The rainy season gets longer the more ou go South. It goes from June till September/October, and gets its climax towards the middle of August, with an average of 25° degrees. The dry season goes from March till June, and it reaches a max of 35° degrees in Bamako and 35° in Timbuktou. The cold and dry season goes from October/November till February with an average of 25° degrees and reaching its climax in the month of December.
“Harmatan”, a wind from the desert, coming from north-west, starts blowing soon after the rainy season and highly adds up to get the climate even drier, above all in spring, at dusk.

ECONOMY:
Mali is one o the poorest Countries in the world. Its economy is almost exclusively agricultural, even if less than 2% of the land is proper to agricultural activities.
Millet, maize, Indian millet, rice are the basis of the poor harvest, together with some cattle raising. Exports account for a big part in the Country’s economy, especially as faras the sales of cotton and those of fruits and vegetables towards Europe are concerned. Unfortunately, due to lack of water, Mali only has a small range of agricultural products.
Industry, though of low level, is growing recently, mainly in th field of production of agricultural products, such as cider, drinks an tobacco. On a local basis, also building materials are produced.
Mali also some small deposits of gold, jasper, salt and phosphates, so it has a small mining industry. Some bauxite, manganese and uranium deposit (in commercially interesting quantity) werw recently located, too.

POPULATION AND ETHNIC GROUPS:
Over 10 millions inhabitants live in Mali. Ethnic groups are many.
TUAREG people live near the oasis and the caravan routes. The southern part of the Country is inhabited by PEULH, nomadic, stockbreeder people.
Most people live in th southern area of the savannah: the main groups are SONGHAI, MALINKE, SENOUFOU, DOGON. And BAMBARA, the largest one.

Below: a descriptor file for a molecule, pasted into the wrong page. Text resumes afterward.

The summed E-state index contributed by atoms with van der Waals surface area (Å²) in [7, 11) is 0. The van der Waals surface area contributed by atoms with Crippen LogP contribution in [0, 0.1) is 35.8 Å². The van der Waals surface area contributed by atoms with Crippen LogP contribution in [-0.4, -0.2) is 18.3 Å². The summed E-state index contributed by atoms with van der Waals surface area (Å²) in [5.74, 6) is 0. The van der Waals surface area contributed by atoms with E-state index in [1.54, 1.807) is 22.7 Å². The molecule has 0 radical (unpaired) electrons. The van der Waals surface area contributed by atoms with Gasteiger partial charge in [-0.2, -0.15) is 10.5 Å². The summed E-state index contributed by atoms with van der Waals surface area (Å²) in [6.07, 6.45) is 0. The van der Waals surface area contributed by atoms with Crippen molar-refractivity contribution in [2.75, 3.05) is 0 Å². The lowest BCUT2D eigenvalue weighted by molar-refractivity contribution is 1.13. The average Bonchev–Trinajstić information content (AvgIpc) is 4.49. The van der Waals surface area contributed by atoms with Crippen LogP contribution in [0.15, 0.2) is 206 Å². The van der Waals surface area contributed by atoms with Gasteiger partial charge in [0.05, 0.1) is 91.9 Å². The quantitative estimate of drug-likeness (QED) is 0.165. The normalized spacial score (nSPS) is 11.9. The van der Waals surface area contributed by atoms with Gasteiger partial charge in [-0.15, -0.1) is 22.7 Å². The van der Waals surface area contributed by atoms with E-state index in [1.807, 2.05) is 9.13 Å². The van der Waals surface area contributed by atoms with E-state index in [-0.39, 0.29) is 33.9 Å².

LANGUAGE
French is the official language, but there are also several local idioms.

RELIGION:
ISLAMIC 80%, ANIMIST 18%, CHRISTIAN 1,2%

HISTORY:
In ancient times, Mali (which is situated, mostly in the northern part, out of the reach of ancient African Staets) was one of the biggest cultural centres of Islam and acquired most of its importance in the course of the XV century. Mali’s commercial importance then began to fade, due to the fact that the transport of goods and people was mostly done on the saharian caravan route.
Even Niger, which was very acive and essential in the area, then became more and more secondary, when seaside European Countries began to trade direct by sea with the main producing Countries and saharian caravan routes were slowly abandoned.
Mali’s importance then grew again during the IX and XVI century, when the great Western African reigns began to flourish again. These enriched thanks to the commercial routes crossing Sahara. These were the three great African Empires.

GHANA’S EMPIRE:
It is the first and maybe the most famous of all African reigns. In fact, this empire inluded most of what is today called Mali. After 500 years, towards the end of the XVI century, the empire was conquered by Sumanguru Kaute, king of Sosso.